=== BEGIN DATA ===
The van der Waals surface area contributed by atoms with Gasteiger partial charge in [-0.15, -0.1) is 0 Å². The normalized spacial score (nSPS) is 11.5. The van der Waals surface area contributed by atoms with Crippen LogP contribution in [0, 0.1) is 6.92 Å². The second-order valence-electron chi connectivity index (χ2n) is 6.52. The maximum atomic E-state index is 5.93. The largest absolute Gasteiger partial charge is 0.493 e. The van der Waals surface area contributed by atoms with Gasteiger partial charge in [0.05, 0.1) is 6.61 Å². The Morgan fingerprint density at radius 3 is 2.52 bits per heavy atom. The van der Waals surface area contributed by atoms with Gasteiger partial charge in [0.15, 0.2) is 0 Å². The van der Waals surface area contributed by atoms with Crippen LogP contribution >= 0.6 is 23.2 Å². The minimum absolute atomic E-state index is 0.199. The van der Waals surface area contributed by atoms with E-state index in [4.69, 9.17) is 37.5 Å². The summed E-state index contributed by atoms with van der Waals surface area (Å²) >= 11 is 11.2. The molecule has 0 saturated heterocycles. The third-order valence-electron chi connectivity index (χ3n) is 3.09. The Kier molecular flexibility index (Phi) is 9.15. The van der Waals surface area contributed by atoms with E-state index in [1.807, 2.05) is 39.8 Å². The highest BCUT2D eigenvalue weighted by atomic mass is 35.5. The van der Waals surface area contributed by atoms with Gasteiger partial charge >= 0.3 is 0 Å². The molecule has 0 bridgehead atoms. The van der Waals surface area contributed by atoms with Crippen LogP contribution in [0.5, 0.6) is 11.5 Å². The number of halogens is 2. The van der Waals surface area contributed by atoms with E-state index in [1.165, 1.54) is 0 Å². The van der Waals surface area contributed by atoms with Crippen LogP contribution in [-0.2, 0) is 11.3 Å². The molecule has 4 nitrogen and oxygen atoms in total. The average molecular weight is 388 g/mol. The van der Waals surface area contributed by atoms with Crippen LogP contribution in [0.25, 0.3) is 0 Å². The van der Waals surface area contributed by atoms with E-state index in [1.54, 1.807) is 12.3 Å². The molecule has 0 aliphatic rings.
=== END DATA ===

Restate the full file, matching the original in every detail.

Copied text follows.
The van der Waals surface area contributed by atoms with Gasteiger partial charge in [-0.15, -0.1) is 0 Å². The normalized spacial score (nSPS) is 11.5. The van der Waals surface area contributed by atoms with Crippen LogP contribution in [0, 0.1) is 6.92 Å². The second-order valence-electron chi connectivity index (χ2n) is 6.52. The maximum atomic E-state index is 5.93. The largest absolute Gasteiger partial charge is 0.493 e. The van der Waals surface area contributed by atoms with Gasteiger partial charge in [0.05, 0.1) is 6.61 Å². The Morgan fingerprint density at radius 3 is 2.52 bits per heavy atom. The van der Waals surface area contributed by atoms with Gasteiger partial charge in [0.15, 0.2) is 0 Å². The van der Waals surface area contributed by atoms with Crippen LogP contribution >= 0.6 is 23.2 Å². The minimum absolute atomic E-state index is 0.199. The van der Waals surface area contributed by atoms with E-state index in [4.69, 9.17) is 37.5 Å². The summed E-state index contributed by atoms with van der Waals surface area (Å²) >= 11 is 11.2. The molecule has 0 saturated heterocycles. The third-order valence-electron chi connectivity index (χ3n) is 3.09. The Kier molecular flexibility index (Phi) is 9.15. The van der Waals surface area contributed by atoms with E-state index in [1.807, 2.05) is 39.8 Å². The highest BCUT2D eigenvalue weighted by atomic mass is 35.5. The van der Waals surface area contributed by atoms with Gasteiger partial charge >= 0.3 is 0 Å². The molecule has 0 bridgehead atoms. The van der Waals surface area contributed by atoms with Crippen LogP contribution in [0.5, 0.6) is 11.5 Å². The number of halogens is 2. The van der Waals surface area contributed by atoms with E-state index in [1.165, 1.54) is 0 Å². The van der Waals surface area contributed by atoms with Crippen LogP contribution in [-0.2, 0) is 11.3 Å². The molecule has 4 nitrogen and oxygen atoms in total. The average molecular weight is 388 g/mol. The van der Waals surface area contributed by atoms with Crippen LogP contribution in [0.25, 0.3) is 0 Å². The van der Waals surface area contributed by atoms with E-state index in [1.54, 1.807) is 12.3 Å². The molecule has 0 aliphatic rings.